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The Silent Exit: Understanding Quiet Quitting

By Rob Numata


The Employer’s End


First introduced in 2022, "quiet quitting" is a buzzword that isn't losing viral traction. "Quiet quitting" describes the phenomenon where employees gradually lose their motivation and effort toward their work. Noteworthy is the distinction between employees who “quiet quit” versus those that are “checked out”. The key difference is intention; "checked-out" employees may be doing so unintentionally, while "quiet quitters" make a proactive choice to disengage from responsibilities. Instead of quitting immediately, they only do the bare minimum of their work, which can lead employers to perceive them as disengaged or unresponsive. Quiet quitters are typically dissatisfied with one or more aspects of their job and possibly biding their time until they find another opportunity outside the company.


How do businesses support employees who may be experiencing quiet quitting? The first step is to ensure that there is an open channel of communication between employees and leadership. Employees should feel that sharing their concerns and frustrations with their supervisors will not be met with repercussions. More so, they should receive support through a plan of action to alleviate the pain points. Weekly one-on-one check-ins with individual employees illustrate that management cares about employee well-being as much as the business’s bottom line.


Building the framework for a positive working relationship requires time, patience, and understanding on the management’s part. Understanding your employee as a person and giving them respect enables management to have an honest discussion with the employee if they notice that the employee has not been performing up to their previous ability.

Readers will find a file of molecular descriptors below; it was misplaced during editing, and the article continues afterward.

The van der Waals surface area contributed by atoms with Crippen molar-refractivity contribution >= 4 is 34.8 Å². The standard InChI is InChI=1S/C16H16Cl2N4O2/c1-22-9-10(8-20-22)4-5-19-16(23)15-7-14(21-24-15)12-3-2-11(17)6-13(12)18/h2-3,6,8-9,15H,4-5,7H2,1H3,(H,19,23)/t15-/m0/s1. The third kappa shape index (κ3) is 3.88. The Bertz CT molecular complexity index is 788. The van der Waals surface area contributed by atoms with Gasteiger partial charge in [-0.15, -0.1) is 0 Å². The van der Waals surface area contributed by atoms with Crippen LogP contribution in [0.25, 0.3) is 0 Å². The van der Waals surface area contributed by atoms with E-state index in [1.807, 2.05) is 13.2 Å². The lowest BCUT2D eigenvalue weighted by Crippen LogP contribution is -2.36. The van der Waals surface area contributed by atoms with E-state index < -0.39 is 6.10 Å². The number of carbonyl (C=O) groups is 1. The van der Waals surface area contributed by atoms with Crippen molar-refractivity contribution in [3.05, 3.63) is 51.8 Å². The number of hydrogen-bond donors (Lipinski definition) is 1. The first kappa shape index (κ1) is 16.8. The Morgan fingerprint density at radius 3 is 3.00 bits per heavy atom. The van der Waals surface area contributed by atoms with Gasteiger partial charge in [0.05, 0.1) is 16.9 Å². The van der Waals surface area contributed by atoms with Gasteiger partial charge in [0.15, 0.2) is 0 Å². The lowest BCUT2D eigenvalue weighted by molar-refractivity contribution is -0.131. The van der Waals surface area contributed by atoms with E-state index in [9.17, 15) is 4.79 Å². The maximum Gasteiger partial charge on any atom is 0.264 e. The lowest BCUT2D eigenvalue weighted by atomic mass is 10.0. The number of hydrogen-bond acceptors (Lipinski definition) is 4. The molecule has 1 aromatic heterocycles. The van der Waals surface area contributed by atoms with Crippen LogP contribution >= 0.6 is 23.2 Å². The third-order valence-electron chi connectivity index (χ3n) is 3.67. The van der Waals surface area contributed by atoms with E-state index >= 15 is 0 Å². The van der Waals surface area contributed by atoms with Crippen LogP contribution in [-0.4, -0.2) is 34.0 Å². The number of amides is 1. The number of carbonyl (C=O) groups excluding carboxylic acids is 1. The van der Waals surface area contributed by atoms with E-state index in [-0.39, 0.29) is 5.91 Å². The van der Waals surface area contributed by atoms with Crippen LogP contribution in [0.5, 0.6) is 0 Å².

Employees should feel comfortable expressing their concerns and frustrations with their supervisors without fear of negative repercussions, and management should proactively check in with employees to gauge their motivation levels before they reach the point of quiet quitting.


Perhaps the most important component for businesses is to recognize and reward an employee’s strong performance. Even if your business cannot provide monetary compensation for good performance, a verbal acknowledgment that their work is appreciated is more likely to keep them engaged and motivated than saying nothing.


The Employee’s End:


The principle of "quiet quitting" suggests that by intentionally lowering your performance, you are making a statement against a perceived toxic or excessively demanding work setting. The underlying idea is that this strategy reduces stress levels by minimizing emotional involvement. However, in reality, this approach simply shifts your emotional state from being stressed to feeling resentful about what you believe you deserve.

Therefore, if you want to enhance your mental well-being, there may be more effective solutions than quiet quitting. Talking to your manager or HR representative about your feelings is critical. They may be able to offer you support, such as additional training or mentoring,


If you are dissatisfied with your pay, you should meet with management to discuss creating a promotion pathway. This plan should outline specific, measurable skills and responsibilities you must work on to be considered for a pay raise.


It is worth considering that personal issues may be affecting your emotional state in the workplace. Have you been getting enough sleep, and are you participating in activities that bring you joy? Occasionally, an imbalanced lifestyle can result in burnout, causing disengagement and a lack of motivation at work. Ensure your mental well-being is prioritized by seeking support resources, such as counseling or therapy, if necessary.


Remember that your present job may serve as a launching pad to greater prospects in the future. Write down some professional goals for yourself. Just as a car requires continuous momentum to reach its destination, achieving your goals demands persistent effort. By proactively tackling obstacles, you cultivate vital communication and problem-solving skills, driving you closer to your desired destination.


For more information on tips and tricks for interviewing, please email us at jessica@gobehindthedesign.com or schedule a Discovery Call to discuss your

recruiting needs.

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